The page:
ISBN: PB: 9781904772620
210 black&white illus.
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Other Tradition of Modern Architecture
The Uncompleted Project
This revised edition of an essential work by Colin St. John Wilson, architect of the British Library and one of the most eminent voices in architectural theory and practice of the last 50 years, is here made available to a new readership. As important now as it was when first published, Professor Wilson sets out to examine the underlying themes of Modern European architecture, assessing their impact, influence, and continuing development. Rather than positioning Modernism as an historical moment, now left in the past, St. John Wilson argues for a continuing tradition, an "uncompleted project", sustained against the rigidifying orthodoxy, the white walls, functionalism and blank boxes of C.I.A.M., by a 'resistance movement' carried by the largely independent work of Alvar Aalto, Hans Scharoun, Frank Lloyd Wright and Sigurd Lewerentz. This "movement", he argues, worked within context, negotiation and use, and as such, provides a valuable model for an approach to which contemporary architects should aspire. The book, then, is not merely an historical document but a rallying cry – not only to those practising in the field, but to a wider audience who have been alienated by the strictures of orthodox Modernism. Drawing upon philosophy, history, art and architectural theory, the work of these Modern masters is explored both in theory and by means of comparative analyses of specific buildings in a text that takes in an extraordinary range of references with erudition, insight and originality. Aesthetic theory, in the work of Adrian Stokes among others, and approaches to psychoanalysis in the work of Freud and Klein, are cited alongside a broad range of references, in a work that defines Wilson's own architectural criticism to date. This new edition is a precursor to a major volume on Colin St. John Wilson's work, which Black Dog Publishing is releasing in March 2007.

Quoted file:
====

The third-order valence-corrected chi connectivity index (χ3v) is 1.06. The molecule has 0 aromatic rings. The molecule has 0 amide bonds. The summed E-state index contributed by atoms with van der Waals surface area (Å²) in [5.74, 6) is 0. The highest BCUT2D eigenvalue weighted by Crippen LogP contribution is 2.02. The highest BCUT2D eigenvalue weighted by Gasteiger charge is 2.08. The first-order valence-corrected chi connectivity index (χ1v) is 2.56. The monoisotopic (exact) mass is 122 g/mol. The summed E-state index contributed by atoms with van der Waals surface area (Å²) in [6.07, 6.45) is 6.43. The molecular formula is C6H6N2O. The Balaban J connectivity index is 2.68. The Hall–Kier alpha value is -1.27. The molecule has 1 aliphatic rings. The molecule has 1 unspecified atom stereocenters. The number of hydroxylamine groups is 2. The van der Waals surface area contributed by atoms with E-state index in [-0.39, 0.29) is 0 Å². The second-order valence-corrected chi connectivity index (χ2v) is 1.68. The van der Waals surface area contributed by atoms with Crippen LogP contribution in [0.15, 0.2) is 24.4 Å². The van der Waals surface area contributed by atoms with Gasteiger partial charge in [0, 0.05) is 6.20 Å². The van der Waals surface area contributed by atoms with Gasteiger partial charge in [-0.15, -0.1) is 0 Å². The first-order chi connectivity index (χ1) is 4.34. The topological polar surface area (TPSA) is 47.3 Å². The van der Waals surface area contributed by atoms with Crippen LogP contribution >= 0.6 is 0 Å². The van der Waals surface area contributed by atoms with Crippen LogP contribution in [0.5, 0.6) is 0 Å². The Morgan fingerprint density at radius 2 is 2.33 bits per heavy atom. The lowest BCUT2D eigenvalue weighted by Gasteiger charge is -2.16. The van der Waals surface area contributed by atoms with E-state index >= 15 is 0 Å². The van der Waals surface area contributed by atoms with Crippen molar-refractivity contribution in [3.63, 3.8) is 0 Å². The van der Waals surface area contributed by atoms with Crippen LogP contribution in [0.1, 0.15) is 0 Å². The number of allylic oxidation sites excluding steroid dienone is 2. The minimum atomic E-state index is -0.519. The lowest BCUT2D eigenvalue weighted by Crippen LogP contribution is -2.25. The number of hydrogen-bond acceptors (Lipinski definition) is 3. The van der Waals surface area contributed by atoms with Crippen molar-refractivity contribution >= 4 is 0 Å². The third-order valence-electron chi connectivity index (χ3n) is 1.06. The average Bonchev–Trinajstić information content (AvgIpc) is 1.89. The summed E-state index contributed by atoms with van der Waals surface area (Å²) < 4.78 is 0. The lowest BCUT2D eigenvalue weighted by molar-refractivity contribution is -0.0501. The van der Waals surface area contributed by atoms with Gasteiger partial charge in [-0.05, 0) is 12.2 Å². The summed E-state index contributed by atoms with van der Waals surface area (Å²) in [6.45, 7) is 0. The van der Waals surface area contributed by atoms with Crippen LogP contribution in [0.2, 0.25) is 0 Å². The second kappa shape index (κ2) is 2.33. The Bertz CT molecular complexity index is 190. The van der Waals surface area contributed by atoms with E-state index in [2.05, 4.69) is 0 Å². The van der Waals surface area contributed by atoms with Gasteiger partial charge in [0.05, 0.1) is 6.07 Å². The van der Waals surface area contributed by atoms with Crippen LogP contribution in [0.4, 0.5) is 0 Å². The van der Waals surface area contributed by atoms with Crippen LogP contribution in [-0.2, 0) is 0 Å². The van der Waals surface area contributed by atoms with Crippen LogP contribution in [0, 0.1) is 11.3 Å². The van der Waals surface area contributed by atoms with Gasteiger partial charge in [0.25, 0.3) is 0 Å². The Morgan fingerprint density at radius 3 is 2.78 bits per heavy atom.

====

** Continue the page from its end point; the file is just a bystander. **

"Marvellous stuff. Wilson's profoundly, quietly important book is strongly recommended for all thinking architects" – Building Design
"Not just pertinent but a pleasure to read." – The Architects' Journal